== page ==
As you plan for future security system improvements showing the return on investment (ROI) is one of the most important tools you have to show the need for system improvements. The return on investment calculation will compare the net benefits of a project to total project costs.
The benefits to a new system can be obvious- the improved safety for building occupants and improved security for company assets. But how do you show that the investment can improve the company’s profitability? Showing the relationship between investment and profitability can make the difference between getting approved for funds or continuing with your current system.
To prepare a ROI case for your security project the first step is to collect data to show the costs and benefits for the proposed system. Before you can start this process you must first define the project. Start by stating the problem that will be solved and solution provided by the upgrades. This will help you establish the value of the project and allow it to be prioritized against other company projects.
What are the costs of the project? Make sure to capture all costs for the project including implementation and training. Your total cost of ownership for the system includes not only the cost to buy the system, but the cost to install and day-to-day costs run the system.
It often helps to use an itemized list to show all items related to video surveillance, access control, cabling and installation, training and inspections. Reviewing in this detail is also an important part of the RFP review process.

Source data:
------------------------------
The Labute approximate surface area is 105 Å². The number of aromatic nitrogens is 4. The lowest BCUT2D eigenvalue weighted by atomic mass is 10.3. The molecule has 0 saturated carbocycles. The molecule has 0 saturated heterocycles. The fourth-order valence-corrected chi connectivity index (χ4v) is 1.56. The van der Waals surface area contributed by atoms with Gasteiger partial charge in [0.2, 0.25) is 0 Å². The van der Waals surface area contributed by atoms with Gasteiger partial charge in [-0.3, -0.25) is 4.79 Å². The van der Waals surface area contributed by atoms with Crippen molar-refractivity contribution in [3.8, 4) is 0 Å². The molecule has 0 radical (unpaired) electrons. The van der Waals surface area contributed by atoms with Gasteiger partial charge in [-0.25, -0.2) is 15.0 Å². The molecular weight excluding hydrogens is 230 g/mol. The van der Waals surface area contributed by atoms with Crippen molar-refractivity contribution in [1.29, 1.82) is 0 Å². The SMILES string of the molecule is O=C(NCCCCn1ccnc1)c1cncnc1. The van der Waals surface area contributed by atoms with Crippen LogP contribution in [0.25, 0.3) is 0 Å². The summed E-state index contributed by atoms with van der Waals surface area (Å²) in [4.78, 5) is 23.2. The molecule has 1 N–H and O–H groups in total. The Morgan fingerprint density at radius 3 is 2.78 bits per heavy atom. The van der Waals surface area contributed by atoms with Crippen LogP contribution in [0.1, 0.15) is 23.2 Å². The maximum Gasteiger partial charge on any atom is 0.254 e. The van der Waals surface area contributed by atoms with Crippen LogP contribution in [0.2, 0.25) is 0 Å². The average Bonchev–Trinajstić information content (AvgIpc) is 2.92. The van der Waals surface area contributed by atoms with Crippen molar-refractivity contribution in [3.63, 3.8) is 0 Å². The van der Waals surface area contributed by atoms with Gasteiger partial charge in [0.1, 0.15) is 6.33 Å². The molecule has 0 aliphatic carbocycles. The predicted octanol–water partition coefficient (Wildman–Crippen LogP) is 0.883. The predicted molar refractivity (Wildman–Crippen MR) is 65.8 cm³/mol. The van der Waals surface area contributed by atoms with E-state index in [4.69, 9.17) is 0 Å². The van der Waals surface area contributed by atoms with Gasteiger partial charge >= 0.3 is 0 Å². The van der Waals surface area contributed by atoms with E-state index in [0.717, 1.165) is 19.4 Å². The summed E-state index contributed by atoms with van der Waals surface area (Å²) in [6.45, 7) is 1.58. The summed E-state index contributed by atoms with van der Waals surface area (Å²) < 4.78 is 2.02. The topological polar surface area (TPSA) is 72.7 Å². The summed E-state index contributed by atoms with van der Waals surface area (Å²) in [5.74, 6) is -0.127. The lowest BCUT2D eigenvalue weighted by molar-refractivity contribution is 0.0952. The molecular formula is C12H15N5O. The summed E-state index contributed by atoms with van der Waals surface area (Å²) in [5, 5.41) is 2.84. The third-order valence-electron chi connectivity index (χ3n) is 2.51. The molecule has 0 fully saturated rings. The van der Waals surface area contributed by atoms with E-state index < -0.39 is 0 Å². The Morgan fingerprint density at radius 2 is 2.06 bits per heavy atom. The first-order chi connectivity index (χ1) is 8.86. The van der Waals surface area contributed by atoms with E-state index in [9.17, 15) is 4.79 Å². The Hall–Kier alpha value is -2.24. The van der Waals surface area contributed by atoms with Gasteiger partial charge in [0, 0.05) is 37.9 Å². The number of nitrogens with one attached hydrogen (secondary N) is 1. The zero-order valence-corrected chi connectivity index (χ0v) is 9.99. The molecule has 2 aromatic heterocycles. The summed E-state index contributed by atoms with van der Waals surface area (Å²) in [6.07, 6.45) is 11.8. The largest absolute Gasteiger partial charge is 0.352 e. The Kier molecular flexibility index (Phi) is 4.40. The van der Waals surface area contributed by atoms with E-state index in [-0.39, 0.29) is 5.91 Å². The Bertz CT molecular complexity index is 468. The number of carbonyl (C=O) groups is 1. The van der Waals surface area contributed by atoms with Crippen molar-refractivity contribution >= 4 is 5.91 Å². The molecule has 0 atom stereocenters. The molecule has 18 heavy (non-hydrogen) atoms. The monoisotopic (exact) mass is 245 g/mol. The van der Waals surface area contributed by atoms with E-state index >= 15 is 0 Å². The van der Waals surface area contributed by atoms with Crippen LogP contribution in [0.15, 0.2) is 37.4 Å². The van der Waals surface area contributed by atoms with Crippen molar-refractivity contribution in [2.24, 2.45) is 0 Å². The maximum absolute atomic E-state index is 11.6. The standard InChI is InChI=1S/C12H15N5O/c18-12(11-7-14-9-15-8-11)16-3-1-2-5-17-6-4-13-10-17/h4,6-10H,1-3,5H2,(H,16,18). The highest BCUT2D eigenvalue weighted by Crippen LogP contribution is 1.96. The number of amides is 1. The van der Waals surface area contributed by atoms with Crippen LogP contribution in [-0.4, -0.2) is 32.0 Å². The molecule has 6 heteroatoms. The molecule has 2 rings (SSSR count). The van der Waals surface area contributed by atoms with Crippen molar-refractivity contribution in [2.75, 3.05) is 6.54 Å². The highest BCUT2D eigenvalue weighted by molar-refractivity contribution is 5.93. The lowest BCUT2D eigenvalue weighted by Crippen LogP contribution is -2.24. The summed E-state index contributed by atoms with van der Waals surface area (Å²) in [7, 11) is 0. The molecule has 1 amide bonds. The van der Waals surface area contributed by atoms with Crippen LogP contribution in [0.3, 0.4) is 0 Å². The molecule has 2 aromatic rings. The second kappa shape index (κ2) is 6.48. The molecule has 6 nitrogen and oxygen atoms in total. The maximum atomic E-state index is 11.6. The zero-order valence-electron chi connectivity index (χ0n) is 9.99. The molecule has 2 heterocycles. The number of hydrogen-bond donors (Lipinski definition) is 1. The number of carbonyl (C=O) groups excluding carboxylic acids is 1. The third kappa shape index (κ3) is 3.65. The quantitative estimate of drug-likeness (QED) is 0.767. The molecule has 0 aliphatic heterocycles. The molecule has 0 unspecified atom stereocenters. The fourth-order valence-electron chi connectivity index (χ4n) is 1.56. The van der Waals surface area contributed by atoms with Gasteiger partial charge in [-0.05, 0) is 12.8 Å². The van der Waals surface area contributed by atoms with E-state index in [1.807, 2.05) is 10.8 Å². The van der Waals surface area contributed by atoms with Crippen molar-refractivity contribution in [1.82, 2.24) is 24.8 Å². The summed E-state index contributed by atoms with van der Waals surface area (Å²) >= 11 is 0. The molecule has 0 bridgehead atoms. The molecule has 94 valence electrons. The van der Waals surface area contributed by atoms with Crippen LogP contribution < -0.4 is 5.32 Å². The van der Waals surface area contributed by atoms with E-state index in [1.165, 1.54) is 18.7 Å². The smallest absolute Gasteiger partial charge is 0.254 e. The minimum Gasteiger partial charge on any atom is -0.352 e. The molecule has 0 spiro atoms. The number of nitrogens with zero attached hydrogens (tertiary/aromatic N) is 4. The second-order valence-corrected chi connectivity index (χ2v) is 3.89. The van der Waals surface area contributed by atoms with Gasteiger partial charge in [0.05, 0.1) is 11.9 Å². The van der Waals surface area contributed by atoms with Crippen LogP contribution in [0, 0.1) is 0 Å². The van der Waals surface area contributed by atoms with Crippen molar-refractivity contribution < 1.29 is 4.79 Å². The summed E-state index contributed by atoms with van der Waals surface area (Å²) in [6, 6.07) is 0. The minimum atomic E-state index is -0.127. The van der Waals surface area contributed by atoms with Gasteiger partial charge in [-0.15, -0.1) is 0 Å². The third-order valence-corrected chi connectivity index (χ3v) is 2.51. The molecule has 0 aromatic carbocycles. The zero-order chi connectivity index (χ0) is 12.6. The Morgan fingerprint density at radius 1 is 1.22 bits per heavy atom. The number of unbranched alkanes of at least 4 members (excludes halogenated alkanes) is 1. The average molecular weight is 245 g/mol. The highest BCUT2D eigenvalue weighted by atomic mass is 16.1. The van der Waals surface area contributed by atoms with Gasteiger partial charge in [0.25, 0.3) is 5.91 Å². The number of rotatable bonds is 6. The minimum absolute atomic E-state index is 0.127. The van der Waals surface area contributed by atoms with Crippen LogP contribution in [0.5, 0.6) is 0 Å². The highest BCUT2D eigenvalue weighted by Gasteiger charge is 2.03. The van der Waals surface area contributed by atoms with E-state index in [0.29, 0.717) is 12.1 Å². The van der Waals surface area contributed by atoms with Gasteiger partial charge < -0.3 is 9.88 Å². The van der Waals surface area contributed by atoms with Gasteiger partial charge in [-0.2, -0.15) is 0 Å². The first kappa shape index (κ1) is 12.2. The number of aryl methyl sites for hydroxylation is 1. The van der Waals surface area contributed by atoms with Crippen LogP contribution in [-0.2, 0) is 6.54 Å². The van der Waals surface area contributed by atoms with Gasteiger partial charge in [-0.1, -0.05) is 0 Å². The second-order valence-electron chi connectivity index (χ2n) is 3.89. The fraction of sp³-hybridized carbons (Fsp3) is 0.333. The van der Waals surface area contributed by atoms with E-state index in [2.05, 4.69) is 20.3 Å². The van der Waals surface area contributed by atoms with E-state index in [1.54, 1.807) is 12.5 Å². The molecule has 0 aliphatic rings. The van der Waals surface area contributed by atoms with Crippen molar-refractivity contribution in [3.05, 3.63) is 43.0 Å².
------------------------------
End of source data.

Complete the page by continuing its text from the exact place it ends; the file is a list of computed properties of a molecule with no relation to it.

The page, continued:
Next explain the cost of not doing the project. What happens in the organization if you do not implement the upgrades? If your proposed solution includes automation of tasks what would it cost if you had to do each task by hand. If the solution helps mitigate risk to the business what does it cost if this risk is not addressed?
After collecting all of the costs it is time to focus on the benefits. Benefits of a security system upgrade can be direct or indirect. Direct benefits could include a reallocation in personnel needed to monitor facilities or a manufacturing process. How would these benefits grow over a period of time? What could the company save from reducing the number of line supervisors from one at every station to one for every four stations? Now what would the benefit to the company be after two years of managing production in this way?
Indirect benefits are a little harder to put on paper but should not be overlooked. What is the cost to the company to have a full-time administrator manage the access control badges and system? What is the cost of a delay if that person is not able to respond to a request in a timely manner? The benefits to productivity are what you are quantifying here.
Once you have compiled all of the cost and benefit information it is time to calculate the return on investment. Providing a summary of your conclusions with the related calculations will help make the business case for your proposed security system investment.
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